NEWS OF HERBERT
After his positive response to the treatment received in Athens and sufficient progress, Herbert has now been transferred to a rehabilitation clinic in Germany. There, he will undertake some more tests to ensure that nothing has been overseen in previous assessments. While he is making strong progresses daily, the combination of rest and no visits remains the best for him currently.
We would like also to communicate further information about the dive. Herbert did reach the planned depth of 244m/800ft and even a bit more to set the mark at 249 meters/820 feet. More depth gauges were used than on any other record attempts. Not all made it below 200 meters, but four of them from the same manufacturer provided accurate readings. Further devices monitored by an oceanic physicist have recorded data with a great sampling rate and precision: it confirms a depth between 249 and 250 meters. The rope was checked again after the dive and backs-up the readings. The difference can be accounted for by the dynamic extension of the rope acting as an absorber when the sled reaches the bottom.
The whole sled concept functioned as designed. As Herbert reached the bottom, the valves flushed air into the upper parts of the sled and the ascent started normally. Analysis of the data shows that the rate of ascent was probably too high in the last 40-10 meters. As Herbert did not react as expected upon reaching the depth of 10 meters, the safety freedivers assisted him to the surface. There, Herbert gave an okay signal, took a mask, his oxygen regulator, and went back down for decompression as he routinely does. Knowingly, he extended his deco phase to a bit more than 20 minutes. Upon re-surfacing, it became obvious that although conscious and breathing, Herbert was still unwell. It was decided to follow the emergency plan and evacuate him to Athens.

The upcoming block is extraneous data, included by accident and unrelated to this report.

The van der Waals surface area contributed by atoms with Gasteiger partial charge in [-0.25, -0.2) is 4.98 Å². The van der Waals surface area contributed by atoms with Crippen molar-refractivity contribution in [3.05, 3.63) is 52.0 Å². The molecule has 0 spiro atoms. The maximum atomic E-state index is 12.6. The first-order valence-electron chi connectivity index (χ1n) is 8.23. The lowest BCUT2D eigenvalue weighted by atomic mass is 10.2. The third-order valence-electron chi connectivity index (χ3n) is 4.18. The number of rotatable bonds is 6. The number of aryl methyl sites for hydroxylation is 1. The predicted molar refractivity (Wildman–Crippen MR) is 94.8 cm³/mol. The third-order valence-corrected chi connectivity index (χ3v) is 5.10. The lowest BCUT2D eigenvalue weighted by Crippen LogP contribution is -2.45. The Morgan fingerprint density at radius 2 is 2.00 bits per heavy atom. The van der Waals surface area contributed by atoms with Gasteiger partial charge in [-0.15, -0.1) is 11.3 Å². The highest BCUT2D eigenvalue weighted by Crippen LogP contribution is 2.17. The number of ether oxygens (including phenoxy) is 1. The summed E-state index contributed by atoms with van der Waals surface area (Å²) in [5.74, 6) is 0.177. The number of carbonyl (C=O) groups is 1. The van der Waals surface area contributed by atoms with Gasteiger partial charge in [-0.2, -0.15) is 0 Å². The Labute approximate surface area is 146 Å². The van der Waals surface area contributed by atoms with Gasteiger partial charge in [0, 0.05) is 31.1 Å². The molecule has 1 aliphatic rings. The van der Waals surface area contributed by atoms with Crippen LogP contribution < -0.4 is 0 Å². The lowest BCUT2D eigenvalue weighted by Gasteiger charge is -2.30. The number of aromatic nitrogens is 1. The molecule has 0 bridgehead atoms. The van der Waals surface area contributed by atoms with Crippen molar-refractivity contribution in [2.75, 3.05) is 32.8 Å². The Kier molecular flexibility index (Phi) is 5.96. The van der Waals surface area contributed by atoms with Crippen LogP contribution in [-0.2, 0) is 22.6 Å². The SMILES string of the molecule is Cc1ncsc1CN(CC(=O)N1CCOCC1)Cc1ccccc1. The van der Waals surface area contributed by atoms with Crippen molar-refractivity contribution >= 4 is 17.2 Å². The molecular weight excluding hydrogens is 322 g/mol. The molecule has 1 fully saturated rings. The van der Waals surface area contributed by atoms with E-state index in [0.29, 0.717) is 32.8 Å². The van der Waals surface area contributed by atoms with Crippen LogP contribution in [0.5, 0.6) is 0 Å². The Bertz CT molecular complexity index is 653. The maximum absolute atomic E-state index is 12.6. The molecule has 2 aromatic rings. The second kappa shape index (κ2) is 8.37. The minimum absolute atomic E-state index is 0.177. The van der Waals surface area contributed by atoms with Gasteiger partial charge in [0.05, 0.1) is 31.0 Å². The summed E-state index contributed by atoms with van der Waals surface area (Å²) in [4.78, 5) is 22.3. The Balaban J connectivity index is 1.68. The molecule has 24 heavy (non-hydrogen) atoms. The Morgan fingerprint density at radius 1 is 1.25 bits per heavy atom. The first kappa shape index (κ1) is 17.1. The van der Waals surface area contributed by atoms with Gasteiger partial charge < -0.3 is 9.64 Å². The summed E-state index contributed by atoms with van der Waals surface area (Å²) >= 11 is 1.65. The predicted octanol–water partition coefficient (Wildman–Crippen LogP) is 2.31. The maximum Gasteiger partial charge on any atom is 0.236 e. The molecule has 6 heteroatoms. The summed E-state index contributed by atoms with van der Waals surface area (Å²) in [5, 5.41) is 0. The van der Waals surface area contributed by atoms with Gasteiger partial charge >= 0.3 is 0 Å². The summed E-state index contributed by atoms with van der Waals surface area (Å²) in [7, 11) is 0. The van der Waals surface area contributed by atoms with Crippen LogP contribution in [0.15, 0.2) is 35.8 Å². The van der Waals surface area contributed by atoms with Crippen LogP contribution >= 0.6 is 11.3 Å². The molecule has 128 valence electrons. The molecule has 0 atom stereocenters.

In Athens, Herbert was treated as a VIP to the best of their abilities by the dedicated medical personal of the Navy hospital. Both our team member (trained medic) Peter de Huber and Herbert’s friend Alex Sarasitis* were present and supported the theory that Herbert’s condition was not simply linked with hypoxia and a blackout. Along with them, further support was given to ensure Herbert went into chamber treatment as soon as possible. Herbert showed right away positive reaction to recompression and completed further sessions over the following days.
The understanding of data analysis and Herbert’s response to treatment, is that he most likely suffered an air embolism. Although this remains to be confirmed, various experts see it as the most plausible scenario. There is more data to be analyzed and discussed. But it belongs to Herbert. Now that he has left the Navy hospital to fly close to his home, with further follow-ups and proper rest, he will soon be looking at it himself.
In an interview given two days before the dive, Herbert was saying: “This is the first of three world record attempts. After this record, which is going to be 800ft, I want to continue to 900, then 1000ft, which will be my ultimate goal. If I can reach it?… I will find out on the way!”
True exploration means going where no one has been by achieving something no one has ever accomplished. Every time a new record is set in freediving, it is exploration. Whether or not official protocols were followed here does not make much of a difference to us. The benefit of being the first people to reach the summit of Everest, even with assistance, has never been denied to Hillary and Tensing.
Further to all of his other accomplishments in competitive freediving, Herbert has been once again where no one has been before. He set the mark further than he had on his previous World record and made it back alive. He is, more than ever, one of the very few true explorers of our times and that is what we want to acknowledge first and foremost.